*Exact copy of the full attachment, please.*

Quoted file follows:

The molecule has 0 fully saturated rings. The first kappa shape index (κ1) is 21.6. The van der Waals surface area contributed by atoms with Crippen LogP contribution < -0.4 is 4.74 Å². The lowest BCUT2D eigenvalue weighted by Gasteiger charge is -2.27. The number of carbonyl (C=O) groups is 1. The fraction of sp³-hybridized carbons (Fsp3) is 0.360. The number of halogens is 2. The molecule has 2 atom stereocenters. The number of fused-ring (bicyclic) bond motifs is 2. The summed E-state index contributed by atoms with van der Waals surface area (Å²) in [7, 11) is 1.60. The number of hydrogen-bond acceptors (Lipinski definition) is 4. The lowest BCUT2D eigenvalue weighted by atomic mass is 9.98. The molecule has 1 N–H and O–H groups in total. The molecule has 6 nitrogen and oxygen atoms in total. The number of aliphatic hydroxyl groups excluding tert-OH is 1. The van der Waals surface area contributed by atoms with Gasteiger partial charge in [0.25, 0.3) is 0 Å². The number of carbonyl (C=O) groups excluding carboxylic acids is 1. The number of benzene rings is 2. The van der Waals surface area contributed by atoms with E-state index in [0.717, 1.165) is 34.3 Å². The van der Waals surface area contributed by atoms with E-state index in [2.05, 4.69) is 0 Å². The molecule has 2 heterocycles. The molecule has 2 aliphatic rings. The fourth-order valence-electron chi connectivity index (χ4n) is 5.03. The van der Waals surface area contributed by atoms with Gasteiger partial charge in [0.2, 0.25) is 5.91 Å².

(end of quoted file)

The molecule has 0 fully saturated rings. The first kappa shape index (κ1) is 21.6. The van der Waals surface area contributed by atoms with Crippen LogP contribution < -0.4 is 4.74 Å². The lowest BCUT2D eigenvalue weighted by Gasteiger charge is -2.27. The number of carbonyl (C=O) groups is 1. The fraction of sp³-hybridized carbons (Fsp3) is 0.360. The number of halogens is 2. The molecule has 2 atom stereocenters. The number of fused-ring (bicyclic) bond motifs is 2. The summed E-state index contributed by atoms with van der Waals surface area (Å²) in [7, 11) is 1.60. The number of hydrogen-bond acceptors (Lipinski definition) is 4. The lowest BCUT2D eigenvalue weighted by atomic mass is 9.98. The molecule has 1 N–H and O–H groups in total. The molecule has 6 nitrogen and oxygen atoms in total. The number of aliphatic hydroxyl groups excluding tert-OH is 1. The van der Waals surface area contributed by atoms with Gasteiger partial charge in [0.25, 0.3) is 0 Å². The number of carbonyl (C=O) groups excluding carboxylic acids is 1. The number of benzene rings is 2. The van der Waals surface area contributed by atoms with E-state index in [0.717, 1.165) is 34.3 Å². The van der Waals surface area contributed by atoms with E-state index in [2.05, 4.69) is 0 Å². The molecule has 2 heterocycles. The molecule has 2 aliphatic rings. The fourth-order valence-electron chi connectivity index (χ4n) is 5.03. The van der Waals surface area contributed by atoms with Gasteiger partial charge in [0.2, 0.25) is 5.91 Å².